Georges Milineau, Plan to develop, embellish and extend the town of Brest, 1920, Brest MunicipalArchives.
This plan was drawn up by Georges Milineau, Brest’s town architect after the First World War at the time when the ramparts, built by Vauban in the 17th century, were decommissioned. Having officially lost their defensive role, their destruction could theoretically be envisaged to allow the city to expand.
Milineau imagined replacing them with “a first circular inner road, polygonal in shape” – a sort of green route around the historic city. However, his project was blocked by the Navy. The Navy asked an exorbitant price for handing over the ramparts and this only added to the cost of their demolition. Nevertheless, this project would have made it possible to link the old city with the more recently built peripheral districts.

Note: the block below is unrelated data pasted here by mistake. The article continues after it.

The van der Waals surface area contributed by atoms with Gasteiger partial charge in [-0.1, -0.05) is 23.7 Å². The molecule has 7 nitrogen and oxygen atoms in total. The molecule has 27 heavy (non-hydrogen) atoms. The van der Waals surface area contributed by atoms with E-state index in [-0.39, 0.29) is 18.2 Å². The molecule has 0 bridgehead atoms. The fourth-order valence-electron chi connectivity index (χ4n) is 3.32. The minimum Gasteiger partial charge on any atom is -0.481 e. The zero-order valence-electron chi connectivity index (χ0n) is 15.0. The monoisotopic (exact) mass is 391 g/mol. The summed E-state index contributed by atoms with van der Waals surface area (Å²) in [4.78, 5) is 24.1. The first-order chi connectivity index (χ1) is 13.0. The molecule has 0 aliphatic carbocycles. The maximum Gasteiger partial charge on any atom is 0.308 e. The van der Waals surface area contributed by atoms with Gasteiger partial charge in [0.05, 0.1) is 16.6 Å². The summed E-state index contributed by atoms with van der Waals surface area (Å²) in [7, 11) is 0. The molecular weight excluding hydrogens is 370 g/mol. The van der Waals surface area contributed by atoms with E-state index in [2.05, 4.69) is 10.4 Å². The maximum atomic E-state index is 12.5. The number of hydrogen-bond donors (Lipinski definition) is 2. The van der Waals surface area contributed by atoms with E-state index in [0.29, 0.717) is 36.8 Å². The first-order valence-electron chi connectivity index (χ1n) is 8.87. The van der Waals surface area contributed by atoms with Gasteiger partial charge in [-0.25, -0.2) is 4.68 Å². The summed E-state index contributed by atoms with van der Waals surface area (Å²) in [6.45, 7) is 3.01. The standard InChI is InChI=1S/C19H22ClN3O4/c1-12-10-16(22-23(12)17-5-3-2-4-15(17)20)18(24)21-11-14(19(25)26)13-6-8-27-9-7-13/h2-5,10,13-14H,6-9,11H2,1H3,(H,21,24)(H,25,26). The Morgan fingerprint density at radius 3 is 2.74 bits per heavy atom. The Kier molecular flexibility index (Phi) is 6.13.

Milineau also planned to widen the Rue de Siam, to raze the insalubrious blocks of buildings to create town squares and to allow pedestrians access to the sea (a territory still closely guarded by the Navy). This ambitious plan for a hygienic city, open to automobile traffic, rationally zoned and architecturally harmonised, could not be carried out at this time. It was not until the violent destruction of the Second World War that this project became relevant again.
Sonia de Puineuf